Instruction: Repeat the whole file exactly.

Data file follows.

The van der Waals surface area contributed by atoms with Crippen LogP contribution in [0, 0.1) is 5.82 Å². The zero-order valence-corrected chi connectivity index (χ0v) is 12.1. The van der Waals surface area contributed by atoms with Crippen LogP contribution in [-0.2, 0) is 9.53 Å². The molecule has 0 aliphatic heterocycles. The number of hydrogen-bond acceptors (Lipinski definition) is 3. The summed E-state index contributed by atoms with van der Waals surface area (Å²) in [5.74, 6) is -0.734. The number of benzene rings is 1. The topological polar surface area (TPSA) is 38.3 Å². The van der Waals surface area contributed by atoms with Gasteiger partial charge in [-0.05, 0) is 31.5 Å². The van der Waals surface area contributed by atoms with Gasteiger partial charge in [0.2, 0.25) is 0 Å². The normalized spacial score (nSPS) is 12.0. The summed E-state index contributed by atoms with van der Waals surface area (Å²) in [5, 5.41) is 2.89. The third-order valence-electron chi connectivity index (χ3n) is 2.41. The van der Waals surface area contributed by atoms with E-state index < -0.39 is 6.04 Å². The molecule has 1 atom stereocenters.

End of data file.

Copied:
The van der Waals surface area contributed by atoms with Crippen LogP contribution in [0, 0.1) is 5.82 Å². The zero-order valence-corrected chi connectivity index (χ0v) is 12.1. The van der Waals surface area contributed by atoms with Crippen LogP contribution in [-0.2, 0) is 9.53 Å². The molecule has 0 aliphatic heterocycles. The number of hydrogen-bond acceptors (Lipinski definition) is 3. The summed E-state index contributed by atoms with van der Waals surface area (Å²) in [5.74, 6) is -0.734. The number of benzene rings is 1. The topological polar surface area (TPSA) is 38.3 Å². The van der Waals surface area contributed by atoms with Gasteiger partial charge in [-0.05, 0) is 31.5 Å². The van der Waals surface area contributed by atoms with Gasteiger partial charge in [0.2, 0.25) is 0 Å². The normalized spacial score (nSPS) is 12.0. The summed E-state index contributed by atoms with van der Waals surface area (Å²) in [5, 5.41) is 2.89. The third-order valence-electron chi connectivity index (χ3n) is 2.41. The van der Waals surface area contributed by atoms with E-state index < -0.39 is 6.04 Å². The molecule has 1 atom stereocenters.